6 Things You Can Do to Fix Your Credit Score

Your Credit Score Could Be As Good As New With These Simple Tricks

(BrightPress.org) – According to Experian, the average credit score in the U.S. is 714. Meaning nearly half of Americans are considered high-risk borrowers.

If you’ve got bad credit, you might be tempted to give up repairing it. Don’t be! There are steps you can take to improve your credit score. Keep reading to find out more.

1. Check Your Credit Report for Errors

It’s pretty standard for people to find errors in their credit reports. Checking your credit report regularly ensures you catch minor errors and can even help you report identity theft. You should pull reports from the three major credit bureaus, Equifax, Experian, and TransUnion.

If there are errors in your report, you need to act fast. Contact the company that reported the mistake and ask them to fix it. Usually, they’ll correct the error immediately. Sometimes, you will have to file a dispute. You can do this by visiting  www.annualcreditreport.com and clicking “Disputes.” Fill out the form and attach copies of your proof to correct the error.

2. Pay Down Debt

One of the largest factors affecting your credit score is outstanding debt. When you have overdue payments, creditors are less likely to extend you another line of credit.

To raise your credit score, you must focus on paying down your debts on time. Need help? Here are some tips to make paying down debt a habit:

  • Keep track of your spending. Write down every purchase you make. Then, see how your actual spending compares to your budgeted amount. If you’re overspending, you may need to adjust your budget.
  • Budgeting. Where does your money go each month? Knowing exactly how much you spend, you can begin figuring out what you can save.
  • Earn extra cash. Consider asking for a promotion or working overtime. If you’re unemployed, apply for temporary jobs online. There are also many places, such as Fiverr, where you can do freelance work. These jobs can ensure you’re earning enough money to cover your monthly expenses.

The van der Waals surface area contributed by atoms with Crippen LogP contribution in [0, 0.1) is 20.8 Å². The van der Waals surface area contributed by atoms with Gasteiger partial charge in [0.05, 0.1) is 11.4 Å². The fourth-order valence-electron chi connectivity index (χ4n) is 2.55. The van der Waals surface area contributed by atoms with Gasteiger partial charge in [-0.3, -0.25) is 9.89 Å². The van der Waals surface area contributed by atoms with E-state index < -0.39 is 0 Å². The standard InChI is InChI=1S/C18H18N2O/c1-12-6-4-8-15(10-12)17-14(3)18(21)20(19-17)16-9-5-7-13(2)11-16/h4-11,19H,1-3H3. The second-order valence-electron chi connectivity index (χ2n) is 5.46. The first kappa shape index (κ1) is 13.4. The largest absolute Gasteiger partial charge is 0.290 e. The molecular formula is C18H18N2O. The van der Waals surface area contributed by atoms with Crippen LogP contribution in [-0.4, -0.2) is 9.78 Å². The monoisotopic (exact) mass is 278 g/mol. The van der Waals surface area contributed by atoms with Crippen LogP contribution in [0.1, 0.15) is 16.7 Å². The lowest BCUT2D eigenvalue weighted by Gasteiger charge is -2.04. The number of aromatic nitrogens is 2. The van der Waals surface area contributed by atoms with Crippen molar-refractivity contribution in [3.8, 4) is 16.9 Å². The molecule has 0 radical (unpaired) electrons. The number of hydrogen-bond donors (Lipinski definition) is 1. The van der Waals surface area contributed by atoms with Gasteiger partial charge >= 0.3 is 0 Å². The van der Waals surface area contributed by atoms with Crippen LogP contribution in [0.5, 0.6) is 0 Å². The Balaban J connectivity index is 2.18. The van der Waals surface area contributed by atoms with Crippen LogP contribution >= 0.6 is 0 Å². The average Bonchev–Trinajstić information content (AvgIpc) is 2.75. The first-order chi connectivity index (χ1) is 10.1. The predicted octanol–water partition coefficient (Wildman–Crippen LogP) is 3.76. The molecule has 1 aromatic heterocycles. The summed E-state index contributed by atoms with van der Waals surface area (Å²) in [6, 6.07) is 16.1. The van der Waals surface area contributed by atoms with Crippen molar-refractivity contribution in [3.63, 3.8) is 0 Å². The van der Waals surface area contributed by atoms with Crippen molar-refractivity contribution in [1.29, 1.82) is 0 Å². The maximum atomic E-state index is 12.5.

3. Keep Your Accounts Current and Avoid Late Payments

Lenders look at whether you keep your accounts current. Late payments or missed bills might cause your lender to ding your credit score. Setting up automatic payments for recurring bills like utilities, rent, car loans, and insurance through your bank or credit union can help you pay on time. Make sure you know any upcoming due dates and have funds in your account to cover payments. If you’re struggling to stay on top of your finances, you could fall behind on your bills. With payment history constituting 35% of your credit score, lots of unpaid bills increase your chances of a lower credit score.

You also want to make managing your account part of your routine. That means checking your balances regularly and monitoring your credit card usage for issues.

4. Don’t Close Old Accounts

Closing old accounts can hurt your credit score because lenders consider your total number of open tabs to determine your risk level. So, keep an eye on your balance and only close accounts when necessary.

5. Debt Consolidation Services

If you have a large debt, consolidating your loans can help you lower interest rates and reduce the overall cost of your monthly payments. Before you go this route, be sure to shop around for the best deal. Some companies may charge higher fees, while others might offer better discounts.

6. Contact a Lawyer to Consider Bankruptcy

Filing for bankruptcy is the last resort for anyone who has fallen behind on their debts. A Chapter 7 bankruptcy may be the right course for you if you still struggle to repay your creditors.

Chapter 7 eliminates most of your debts, including student loans, medical bills, and credit cards. Remember: this option isn’t suitable for everyone. Weigh your options carefully before deciding whether to file for bankruptcy.

One final note: if you decide to file for bankruptcy, wait until all your debts have been discharged. Otherwise, you could face additional fines and even legal consequences.

Managing your money can be challenging, but you can take steps to improve your financial situation and boost your credit scores. You want to review your credit report regularly, pay outstanding debts, and avoid late payments. Don’t be afraid to take advantage of debt consolidation services or consider bankruptcy.

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